Now, of course, as we look out over the world, and as we analyze the world in the light of the gospel, we see an immediate obstacle, because the world is Cain’s posterity and is afflicted with the same mind and disposition that Cain had. It hates the gospel. It hates the witnesses of the gospel. And these are not words that I am inventing in order to lay the background for this particular message; these are words that have come from him who is the theme of the gospel, the Lord Jesus himself. He said in the upper room discourse, as he spoke to his apostles, in John chapter 15, in verse 18, he writes or he said, “If the world hate you, ye know that it hated me before it hated you.” In the 19th verse he says, “If ye were of the world, the world would love his own: but because ye are not of the world, but I have chosen you out of the world, therefore the world hateth you.” In the 25th verse the Lord states, “But this cometh to pass, that the word might be fulfilled that is written in their law, they hated me without a cause.” He continues in the 16th chapter by saying, “These things have I spoken unto you, that ye should not be offended. They shall put you out of the synagogues: yea, the time cometh, that whosoever killeth you will think that he doeth God service.” In chapter 17, in verse 14 Jesus said, “I have given them Thy word; and the world hath hated them, Father, because they are not of the world, even as I am not of the world.” So here we have a problem, an obstacle, the burden of the gospel is love, but the world hates the gospel and those who purvey the gospel.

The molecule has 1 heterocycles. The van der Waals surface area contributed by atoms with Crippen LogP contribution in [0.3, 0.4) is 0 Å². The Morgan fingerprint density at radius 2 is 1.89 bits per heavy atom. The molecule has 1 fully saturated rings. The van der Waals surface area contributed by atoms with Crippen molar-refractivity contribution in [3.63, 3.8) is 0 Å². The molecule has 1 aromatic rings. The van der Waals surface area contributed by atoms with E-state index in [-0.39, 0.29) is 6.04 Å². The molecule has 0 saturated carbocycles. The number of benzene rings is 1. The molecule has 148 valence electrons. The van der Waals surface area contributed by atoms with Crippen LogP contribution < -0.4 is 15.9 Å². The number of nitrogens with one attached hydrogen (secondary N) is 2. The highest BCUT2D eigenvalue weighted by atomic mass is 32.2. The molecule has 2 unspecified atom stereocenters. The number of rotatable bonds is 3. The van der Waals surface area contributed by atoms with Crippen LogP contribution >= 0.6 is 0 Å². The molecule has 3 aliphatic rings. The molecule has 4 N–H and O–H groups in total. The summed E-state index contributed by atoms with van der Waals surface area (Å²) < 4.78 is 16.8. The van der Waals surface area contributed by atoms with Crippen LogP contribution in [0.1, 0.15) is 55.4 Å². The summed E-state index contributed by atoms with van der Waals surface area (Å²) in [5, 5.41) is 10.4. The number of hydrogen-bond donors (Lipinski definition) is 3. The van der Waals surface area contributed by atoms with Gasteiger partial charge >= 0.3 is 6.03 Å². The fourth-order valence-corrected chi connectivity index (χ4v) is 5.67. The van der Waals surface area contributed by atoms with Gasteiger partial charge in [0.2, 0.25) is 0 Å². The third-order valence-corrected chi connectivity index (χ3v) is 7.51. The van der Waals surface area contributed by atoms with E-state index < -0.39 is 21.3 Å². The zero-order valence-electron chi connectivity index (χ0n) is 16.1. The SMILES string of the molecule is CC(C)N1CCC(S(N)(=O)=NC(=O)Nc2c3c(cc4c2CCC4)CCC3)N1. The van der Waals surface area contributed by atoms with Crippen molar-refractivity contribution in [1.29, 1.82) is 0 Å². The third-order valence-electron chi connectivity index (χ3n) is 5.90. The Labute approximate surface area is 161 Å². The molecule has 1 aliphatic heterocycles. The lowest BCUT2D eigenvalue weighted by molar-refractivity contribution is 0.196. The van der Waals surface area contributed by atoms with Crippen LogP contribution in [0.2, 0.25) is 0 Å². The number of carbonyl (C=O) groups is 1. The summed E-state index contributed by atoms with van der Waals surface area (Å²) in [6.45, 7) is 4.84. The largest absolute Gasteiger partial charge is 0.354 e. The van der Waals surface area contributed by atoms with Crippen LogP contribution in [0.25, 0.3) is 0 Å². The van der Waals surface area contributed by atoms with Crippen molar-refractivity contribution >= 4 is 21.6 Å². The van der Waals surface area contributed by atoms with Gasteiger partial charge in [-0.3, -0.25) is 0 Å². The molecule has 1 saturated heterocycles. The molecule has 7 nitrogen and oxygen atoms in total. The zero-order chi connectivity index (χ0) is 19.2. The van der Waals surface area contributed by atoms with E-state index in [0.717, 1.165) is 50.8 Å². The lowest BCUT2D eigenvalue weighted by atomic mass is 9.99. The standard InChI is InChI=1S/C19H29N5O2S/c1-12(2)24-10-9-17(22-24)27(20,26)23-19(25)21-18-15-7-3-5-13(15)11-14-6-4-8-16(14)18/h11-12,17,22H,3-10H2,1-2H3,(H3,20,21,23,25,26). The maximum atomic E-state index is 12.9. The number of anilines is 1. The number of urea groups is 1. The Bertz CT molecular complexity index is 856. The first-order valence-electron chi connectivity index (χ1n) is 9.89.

One of the commentators, illustrating the point, reminded us, who have read him, of an ancient Athenian, Alcibiades, a very well known statesmen and general in about the 5th century before our Lord Jesus Christ, a friend of Socrates, actually. Socrates was the good man according to worldly standards, par exelos, and Alcibiades, brilliant, erratic, often debauched, used to say to Socrates, “Socrates, I hate you, because every time I meet you, you show me what I am.” This author goes on to also comment upon Aristides, who was often called, The Just. And finally, Aristides was involved in a condemnation for death, and the jury, after they had passed their death penalty upon him, one of the members was approached, I guess by one of the members of the press in those days, and asked why he voted against Aristides. He said he was tired of hearing Aristides called The Just.